Tuesday, 16 June 2020

Sets in Python

Understanding Sets

Set is one of the built-in data structures or data types baked into Python. Set offers functional features which are crucial for specific purposes.

Functional Features:

Unordered: Set items are unordered i.e. items order during creation is not preserved for further.

Unique: Items in set must be unique. No two same items are allowed.

Immutable: Items in set cannot be changed, only deletion and addition of items in set is allowed.

Sets do not support indexing as they are unordered. Hence, cannot be used to access and change the item.

Sets type also support different types of data types but as their items must be immutable so they cannot have mutable types like Lists, Dictionaries.


Creating Sets in Python

Set can be created in two ways. First, Using built-in set ( ) function:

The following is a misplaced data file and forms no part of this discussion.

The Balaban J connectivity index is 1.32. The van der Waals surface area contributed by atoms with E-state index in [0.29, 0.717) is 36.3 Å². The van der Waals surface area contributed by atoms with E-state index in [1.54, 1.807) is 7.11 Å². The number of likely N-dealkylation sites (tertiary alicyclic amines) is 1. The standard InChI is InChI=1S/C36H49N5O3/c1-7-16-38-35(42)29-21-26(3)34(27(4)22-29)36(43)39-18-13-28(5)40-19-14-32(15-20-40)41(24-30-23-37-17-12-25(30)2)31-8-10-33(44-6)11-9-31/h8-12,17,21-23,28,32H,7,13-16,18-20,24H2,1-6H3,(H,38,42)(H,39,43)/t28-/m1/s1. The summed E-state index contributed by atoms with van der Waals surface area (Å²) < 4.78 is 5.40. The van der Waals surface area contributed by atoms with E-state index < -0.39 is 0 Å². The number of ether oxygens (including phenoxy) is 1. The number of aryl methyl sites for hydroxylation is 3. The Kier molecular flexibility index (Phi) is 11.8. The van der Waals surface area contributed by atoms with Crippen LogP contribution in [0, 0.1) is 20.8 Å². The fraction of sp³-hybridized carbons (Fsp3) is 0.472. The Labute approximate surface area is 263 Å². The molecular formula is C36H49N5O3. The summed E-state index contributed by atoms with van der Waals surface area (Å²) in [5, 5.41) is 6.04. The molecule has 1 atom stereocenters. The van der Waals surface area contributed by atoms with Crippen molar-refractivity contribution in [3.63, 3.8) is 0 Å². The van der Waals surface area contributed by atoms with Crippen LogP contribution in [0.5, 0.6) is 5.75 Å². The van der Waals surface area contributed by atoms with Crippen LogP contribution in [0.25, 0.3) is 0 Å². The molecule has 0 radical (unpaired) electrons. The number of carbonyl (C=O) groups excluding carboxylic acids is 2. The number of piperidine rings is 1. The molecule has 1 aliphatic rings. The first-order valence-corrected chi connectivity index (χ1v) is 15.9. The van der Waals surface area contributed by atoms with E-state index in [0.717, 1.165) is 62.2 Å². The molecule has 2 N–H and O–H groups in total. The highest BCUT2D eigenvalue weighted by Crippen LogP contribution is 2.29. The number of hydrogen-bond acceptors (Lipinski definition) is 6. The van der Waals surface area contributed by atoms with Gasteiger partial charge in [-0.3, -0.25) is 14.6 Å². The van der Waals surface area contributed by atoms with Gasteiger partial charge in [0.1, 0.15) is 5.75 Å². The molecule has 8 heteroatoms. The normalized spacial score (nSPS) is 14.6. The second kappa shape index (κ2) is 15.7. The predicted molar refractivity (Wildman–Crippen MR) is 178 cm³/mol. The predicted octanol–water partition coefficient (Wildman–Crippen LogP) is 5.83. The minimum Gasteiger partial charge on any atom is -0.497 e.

set_1 = set( )                                           // only way to create empty set

set_1 = set ( iterable  )

set_1 = set ( [1, 2, 3, 4] )                      // generates list as iterable into set


{1, 2, 3, 4}

Creating sets using set() function, takes the argument as iterable.

set_1 = set( ‘sets’ )                                // argument as iterable


{ ‘e’, ‘t’, ‘s’ }

As sets features, order is not preserved and items are unique.


Second, Using curly braces ( { } ):

set_2 = { object1, object2, …}

set_2 = { ‘sets’, ‘tuples’, ‘lists’ }


{ ‘lists’, ‘tuples’, ‘sets’ }

set_2 = { ‘sets’ }                                             // argument as object

{ ‘sets’ }

Observe the difference, using set () function argument is considered as iterable but using curly braces( {} ) they are considered as objects even they are iterable individually.

as lists are mutable objects and hence cannot be used in the set (set using curly braces { }).